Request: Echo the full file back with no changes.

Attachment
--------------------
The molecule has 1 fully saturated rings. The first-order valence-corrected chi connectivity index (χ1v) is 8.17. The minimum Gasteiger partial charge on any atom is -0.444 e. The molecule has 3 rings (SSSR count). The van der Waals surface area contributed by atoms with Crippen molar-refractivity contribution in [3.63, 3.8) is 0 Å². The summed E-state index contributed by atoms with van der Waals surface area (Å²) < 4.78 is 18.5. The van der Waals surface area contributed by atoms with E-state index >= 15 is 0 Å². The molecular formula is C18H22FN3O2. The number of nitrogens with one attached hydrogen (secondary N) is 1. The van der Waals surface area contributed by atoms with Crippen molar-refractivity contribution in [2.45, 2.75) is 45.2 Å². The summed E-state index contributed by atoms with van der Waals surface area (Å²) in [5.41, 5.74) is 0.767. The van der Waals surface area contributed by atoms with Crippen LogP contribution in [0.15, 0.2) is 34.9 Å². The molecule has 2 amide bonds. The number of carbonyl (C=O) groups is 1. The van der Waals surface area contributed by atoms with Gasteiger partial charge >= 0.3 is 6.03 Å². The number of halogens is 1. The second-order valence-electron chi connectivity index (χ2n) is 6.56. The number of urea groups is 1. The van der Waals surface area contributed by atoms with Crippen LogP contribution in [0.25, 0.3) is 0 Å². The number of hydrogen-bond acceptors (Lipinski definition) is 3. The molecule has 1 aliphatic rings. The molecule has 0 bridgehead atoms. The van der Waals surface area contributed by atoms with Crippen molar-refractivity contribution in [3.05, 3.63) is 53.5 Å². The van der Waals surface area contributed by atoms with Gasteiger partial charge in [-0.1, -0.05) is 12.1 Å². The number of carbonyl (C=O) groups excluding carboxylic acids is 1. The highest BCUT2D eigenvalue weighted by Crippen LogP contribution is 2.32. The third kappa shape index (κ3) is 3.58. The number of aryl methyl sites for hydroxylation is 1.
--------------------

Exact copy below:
The molecule has 1 fully saturated rings. The first-order valence-corrected chi connectivity index (χ1v) is 8.17. The minimum Gasteiger partial charge on any atom is -0.444 e. The molecule has 3 rings (SSSR count). The van der Waals surface area contributed by atoms with Crippen molar-refractivity contribution in [3.63, 3.8) is 0 Å². The summed E-state index contributed by atoms with van der Waals surface area (Å²) < 4.78 is 18.5. The van der Waals surface area contributed by atoms with E-state index >= 15 is 0 Å². The molecular formula is C18H22FN3O2. The number of nitrogens with one attached hydrogen (secondary N) is 1. The van der Waals surface area contributed by atoms with Crippen molar-refractivity contribution in [2.45, 2.75) is 45.2 Å². The summed E-state index contributed by atoms with van der Waals surface area (Å²) in [5.41, 5.74) is 0.767. The van der Waals surface area contributed by atoms with Crippen LogP contribution in [0.15, 0.2) is 34.9 Å². The molecule has 2 amide bonds. The number of carbonyl (C=O) groups is 1. The van der Waals surface area contributed by atoms with Gasteiger partial charge >= 0.3 is 6.03 Å². The number of halogens is 1. The second-order valence-electron chi connectivity index (χ2n) is 6.56. The number of urea groups is 1. The van der Waals surface area contributed by atoms with Crippen LogP contribution in [0.25, 0.3) is 0 Å². The number of hydrogen-bond acceptors (Lipinski definition) is 3. The molecule has 1 aliphatic rings. The molecule has 0 bridgehead atoms. The van der Waals surface area contributed by atoms with Crippen molar-refractivity contribution in [3.05, 3.63) is 53.5 Å². The van der Waals surface area contributed by atoms with Gasteiger partial charge in [-0.1, -0.05) is 12.1 Å². The number of carbonyl (C=O) groups excluding carboxylic acids is 1. The highest BCUT2D eigenvalue weighted by Crippen LogP contribution is 2.32. The third kappa shape index (κ3) is 3.58. The number of aryl methyl sites for hydroxylation is 1.